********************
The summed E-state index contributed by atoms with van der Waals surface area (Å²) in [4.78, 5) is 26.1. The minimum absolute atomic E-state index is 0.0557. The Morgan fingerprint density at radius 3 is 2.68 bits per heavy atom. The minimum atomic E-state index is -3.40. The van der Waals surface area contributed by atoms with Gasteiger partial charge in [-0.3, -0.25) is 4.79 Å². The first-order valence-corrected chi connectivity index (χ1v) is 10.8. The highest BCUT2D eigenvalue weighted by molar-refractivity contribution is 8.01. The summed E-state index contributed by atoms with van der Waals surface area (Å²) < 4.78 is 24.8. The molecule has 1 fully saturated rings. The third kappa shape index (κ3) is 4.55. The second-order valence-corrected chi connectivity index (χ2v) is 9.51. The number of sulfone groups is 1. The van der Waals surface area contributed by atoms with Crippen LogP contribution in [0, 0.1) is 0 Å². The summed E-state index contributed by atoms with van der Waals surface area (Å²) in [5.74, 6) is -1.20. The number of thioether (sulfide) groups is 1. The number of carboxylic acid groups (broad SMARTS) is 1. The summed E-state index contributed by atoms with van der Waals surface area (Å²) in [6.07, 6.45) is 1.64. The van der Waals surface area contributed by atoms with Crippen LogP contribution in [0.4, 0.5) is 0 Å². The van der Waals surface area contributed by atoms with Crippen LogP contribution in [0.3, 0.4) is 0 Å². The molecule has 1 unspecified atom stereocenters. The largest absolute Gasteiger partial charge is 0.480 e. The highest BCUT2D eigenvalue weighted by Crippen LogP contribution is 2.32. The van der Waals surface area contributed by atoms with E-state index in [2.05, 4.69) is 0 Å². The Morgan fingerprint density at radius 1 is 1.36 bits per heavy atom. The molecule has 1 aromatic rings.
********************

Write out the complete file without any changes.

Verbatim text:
The summed E-state index contributed by atoms with van der Waals surface area (Å²) in [4.78, 5) is 26.1. The minimum absolute atomic E-state index is 0.0557. The Morgan fingerprint density at radius 3 is 2.68 bits per heavy atom. The minimum atomic E-state index is -3.40. The van der Waals surface area contributed by atoms with Gasteiger partial charge in [-0.3, -0.25) is 4.79 Å². The first-order valence-corrected chi connectivity index (χ1v) is 10.8. The highest BCUT2D eigenvalue weighted by molar-refractivity contribution is 8.01. The summed E-state index contributed by atoms with van der Waals surface area (Å²) < 4.78 is 24.8. The molecule has 1 fully saturated rings. The third kappa shape index (κ3) is 4.55. The second-order valence-corrected chi connectivity index (χ2v) is 9.51. The number of sulfone groups is 1. The van der Waals surface area contributed by atoms with Crippen LogP contribution in [0, 0.1) is 0 Å². The summed E-state index contributed by atoms with van der Waals surface area (Å²) in [5.74, 6) is -1.20. The number of thioether (sulfide) groups is 1. The number of carboxylic acid groups (broad SMARTS) is 1. The summed E-state index contributed by atoms with van der Waals surface area (Å²) in [6.07, 6.45) is 1.64. The van der Waals surface area contributed by atoms with Crippen LogP contribution in [0.4, 0.5) is 0 Å². The van der Waals surface area contributed by atoms with Crippen LogP contribution in [0.3, 0.4) is 0 Å². The molecule has 1 unspecified atom stereocenters. The largest absolute Gasteiger partial charge is 0.480 e. The highest BCUT2D eigenvalue weighted by Crippen LogP contribution is 2.32. The van der Waals surface area contributed by atoms with E-state index in [2.05, 4.69) is 0 Å². The Morgan fingerprint density at radius 1 is 1.36 bits per heavy atom. The molecule has 1 aromatic rings.